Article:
Requisite: MATH 111. Limited to 24 students. Spring Semester. Professor Horton.

Mathematical modeling is the process of translating a real world problem into a mathematical expression, analyzing it using mathematical tools and numerical simulations, and then interpreting the results in the context of the original problem. Discussion of basic modeling principles and case studies will be followed by several projects from areas such as environmental studies and biology (e.g., air pollution, ground water flow, populations of interacting species, social networks). This course has no requisites; projects will be tailored to each student’s level of mathematical preparation. Four class hours per week, with occasional in-class computer labs.

Limited to 24 students. Omitted 2013-14.

Elementary vector calculus; introduction to partial derivatives; multiple integrals in two and three dimensions; line integrals in the plane; Green’s theorem; the Taylor development and extrema of functions of several variables; implicit function theorems; Jacobians. Four class hours per week.

Requisite: A grade of C or better in MATH 121 or the consent of the instructor. Fall and spring semester. Spring semester: Professors Dresch and Ndangali.

This course is an introduction to some topics in mathematics that do not require the calculus. The topics covered include logic, elementary set theory, functions, relations and equivalence relations, mathematical induction, counting principles, and graph theory. Additional topics may vary from year to year. This course serves as an introduction to mathematical thought and pays particular attention to helping students learn how to write proofs. Four class hours per week.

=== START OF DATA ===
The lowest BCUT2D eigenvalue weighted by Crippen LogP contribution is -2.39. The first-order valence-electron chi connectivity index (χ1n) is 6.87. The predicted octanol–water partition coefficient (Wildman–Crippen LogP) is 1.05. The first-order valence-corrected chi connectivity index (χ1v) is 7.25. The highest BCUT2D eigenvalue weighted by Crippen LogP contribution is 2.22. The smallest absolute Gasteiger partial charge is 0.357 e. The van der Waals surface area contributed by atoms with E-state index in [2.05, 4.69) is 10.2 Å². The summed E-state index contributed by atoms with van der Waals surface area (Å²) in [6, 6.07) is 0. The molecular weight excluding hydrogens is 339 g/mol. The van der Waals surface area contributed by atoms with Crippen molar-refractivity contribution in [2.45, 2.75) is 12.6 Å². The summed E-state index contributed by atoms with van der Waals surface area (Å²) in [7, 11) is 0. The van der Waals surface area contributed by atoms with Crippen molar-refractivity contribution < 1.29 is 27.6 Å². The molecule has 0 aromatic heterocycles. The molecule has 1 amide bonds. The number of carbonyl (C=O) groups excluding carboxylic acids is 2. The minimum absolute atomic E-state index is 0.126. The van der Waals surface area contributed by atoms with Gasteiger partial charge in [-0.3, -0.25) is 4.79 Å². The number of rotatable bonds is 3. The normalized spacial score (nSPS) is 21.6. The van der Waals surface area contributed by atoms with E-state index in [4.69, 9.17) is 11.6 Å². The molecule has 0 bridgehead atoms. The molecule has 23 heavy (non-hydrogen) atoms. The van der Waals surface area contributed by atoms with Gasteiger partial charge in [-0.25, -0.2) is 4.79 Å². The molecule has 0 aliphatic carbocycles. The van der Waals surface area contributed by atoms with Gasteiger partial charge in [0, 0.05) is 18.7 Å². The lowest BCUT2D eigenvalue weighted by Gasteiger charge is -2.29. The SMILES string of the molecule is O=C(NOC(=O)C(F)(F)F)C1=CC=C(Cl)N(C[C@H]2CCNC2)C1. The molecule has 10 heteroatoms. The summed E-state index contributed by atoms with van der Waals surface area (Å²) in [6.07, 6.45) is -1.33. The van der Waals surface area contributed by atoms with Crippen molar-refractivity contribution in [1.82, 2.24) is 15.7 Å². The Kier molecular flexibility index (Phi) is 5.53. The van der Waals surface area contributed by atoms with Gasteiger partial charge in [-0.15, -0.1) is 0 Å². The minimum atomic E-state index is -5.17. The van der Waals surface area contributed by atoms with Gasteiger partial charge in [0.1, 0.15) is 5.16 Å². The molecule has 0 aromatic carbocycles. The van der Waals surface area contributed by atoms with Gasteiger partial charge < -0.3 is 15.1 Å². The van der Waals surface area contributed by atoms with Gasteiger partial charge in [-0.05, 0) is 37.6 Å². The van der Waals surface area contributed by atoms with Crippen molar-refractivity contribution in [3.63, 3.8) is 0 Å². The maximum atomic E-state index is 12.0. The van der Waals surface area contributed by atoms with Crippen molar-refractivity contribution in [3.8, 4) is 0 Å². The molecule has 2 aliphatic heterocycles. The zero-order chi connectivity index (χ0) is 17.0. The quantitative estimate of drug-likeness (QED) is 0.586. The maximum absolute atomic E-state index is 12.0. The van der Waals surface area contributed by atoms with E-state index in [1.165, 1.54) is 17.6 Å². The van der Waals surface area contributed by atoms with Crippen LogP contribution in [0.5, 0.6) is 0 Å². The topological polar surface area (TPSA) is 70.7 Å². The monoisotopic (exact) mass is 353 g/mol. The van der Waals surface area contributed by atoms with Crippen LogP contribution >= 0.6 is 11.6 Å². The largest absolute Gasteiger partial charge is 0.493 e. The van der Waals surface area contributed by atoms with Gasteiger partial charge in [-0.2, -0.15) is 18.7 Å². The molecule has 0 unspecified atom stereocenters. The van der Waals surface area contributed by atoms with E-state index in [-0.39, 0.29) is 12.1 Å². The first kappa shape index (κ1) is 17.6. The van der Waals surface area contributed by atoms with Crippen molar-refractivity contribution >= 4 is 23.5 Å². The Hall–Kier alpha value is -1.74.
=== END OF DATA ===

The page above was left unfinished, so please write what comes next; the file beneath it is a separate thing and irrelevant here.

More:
Spring semester. Professor R. Benedetto.

The first half of the course will be devoted to the topic of chaos. This occurs when the long-term behavior of a system is unpredictable in predictable ways. The underlying mathematical construct is called a dynamical system, which can be discrete or continuous. We will study discrete dynamical systems in one and two dimensions and say a few words about the continuous case, which involves differential equations. The second half of the course will study fractals, which are wonderfully complicated mathematical objects that often have surprisingly simple descriptions. Some fractals will be encountered in the first half of the course, while others will be introduced in the second. A rich supply of fractals arises when dealing with complex numbers. This is where we will meet the famous Mandelbrot set.

Requesite: MATH 211 or consent of the instructor. Limited to 35 students. Fall semester. Professor Cox.

This course is an intermediate applied statistics course that continues the theme of hands-on data analysis begun in MATH 130. Students will learn how to evaluate an experimental study, perform appropriate statistical analysis of the data, and properly communicate their analyses. Emphasis will be placed on the use of statistical software and the interpretation of the results of data analysis. Topics covered will include basic experimental design, parametric and nonparametric methods for comparing two or more population means, analysis of variance models for multi-factor designs, multiple regression, analysis of covariance, model selection, logistic regression, and methods for analyzing various types of count data. Four class hours per week (two will be held in the computer lab).

Requisite: MATH 130 or consent of the instructor. Fall semester: Professor Horton. Spring semester: Professor Wagaman.

An introduction to the theory of rational integers; divisibility, the unique factorization theorem; congruences, quadratic residues. Selections from the following topics: cryptology; Diophantine equations; asymptotic prime number estimates; continued fractions; algebraic integers. Four class hours per week. Offered in alternate years.

Requisite: MATH 121 or consent of the instructor. Spring semester. Professor Daniels.

The study of differential equations is an important part of mathematics that involves many topics, both theoretical and practical. The course will cover first- and second-order ordinary differential equations, basic theorems concerning existence and uniqueness of solutions and continuous dependence on parameters, long-term behavior of solutions and approximate solutions. The focus of the course will be on connecting the theoretical aspects of differential equations with real-world applications from physics, biology, chemistry, and engineering. Four class hours per week.